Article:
Vulvodynia affects about 8% of women, many of whom report a negative impact on their ability to have sexually satisfying relationships. In this study, we examined predictors of sexual satisfaction in 207 women with clinically confirmed vulvodynia. We adapted a model examining resilience in chronic pain patients originally developed by Sturgeon and Zautra to include resilience factors (communication with partner about sexual health and coping strategies) and vulnerable factors (abuse history, pain intensity, rumination). These variables were regressed onto sexual satisfaction. In the full model, only emotion-based rumination was predictive of sexual satisfaction. Thus, focusing on emotion-based rumination in clinical intervention may improve sexual satisfaction.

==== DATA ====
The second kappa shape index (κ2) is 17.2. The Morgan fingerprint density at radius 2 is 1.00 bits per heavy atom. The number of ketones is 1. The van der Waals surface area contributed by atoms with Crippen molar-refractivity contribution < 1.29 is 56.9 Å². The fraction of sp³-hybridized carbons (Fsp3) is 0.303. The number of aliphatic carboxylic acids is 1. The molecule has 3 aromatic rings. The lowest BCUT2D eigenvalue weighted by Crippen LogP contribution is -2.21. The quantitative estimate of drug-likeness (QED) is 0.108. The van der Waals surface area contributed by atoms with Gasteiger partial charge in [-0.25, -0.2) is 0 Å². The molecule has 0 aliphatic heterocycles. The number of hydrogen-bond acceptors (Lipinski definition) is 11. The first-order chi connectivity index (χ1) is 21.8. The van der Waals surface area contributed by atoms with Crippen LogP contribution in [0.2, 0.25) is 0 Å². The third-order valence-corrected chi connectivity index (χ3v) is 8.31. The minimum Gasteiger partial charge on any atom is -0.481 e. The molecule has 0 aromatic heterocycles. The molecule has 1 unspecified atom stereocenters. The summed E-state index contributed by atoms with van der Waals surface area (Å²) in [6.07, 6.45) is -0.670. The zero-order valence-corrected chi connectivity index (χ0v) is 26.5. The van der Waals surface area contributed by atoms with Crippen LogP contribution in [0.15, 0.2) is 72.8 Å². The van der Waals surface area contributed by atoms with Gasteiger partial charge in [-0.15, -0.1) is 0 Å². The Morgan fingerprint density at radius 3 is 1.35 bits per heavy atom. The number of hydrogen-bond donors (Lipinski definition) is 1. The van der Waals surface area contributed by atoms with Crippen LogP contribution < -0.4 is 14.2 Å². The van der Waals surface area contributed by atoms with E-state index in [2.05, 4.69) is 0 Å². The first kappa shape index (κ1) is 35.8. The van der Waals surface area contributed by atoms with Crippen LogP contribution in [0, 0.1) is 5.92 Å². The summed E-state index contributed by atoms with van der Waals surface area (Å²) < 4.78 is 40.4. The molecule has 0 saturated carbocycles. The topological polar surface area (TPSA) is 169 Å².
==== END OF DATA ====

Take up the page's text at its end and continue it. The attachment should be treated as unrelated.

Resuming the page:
Bibliographical noteFunding Information:
The writing of this article was partially supported by the National Institute of Child Health and Human Development (NIH-NICHD-058608). We also thank Heidi Fall for meticulous editorial and administrative support and Dr. Jill Dreyfus for statistical consultation.
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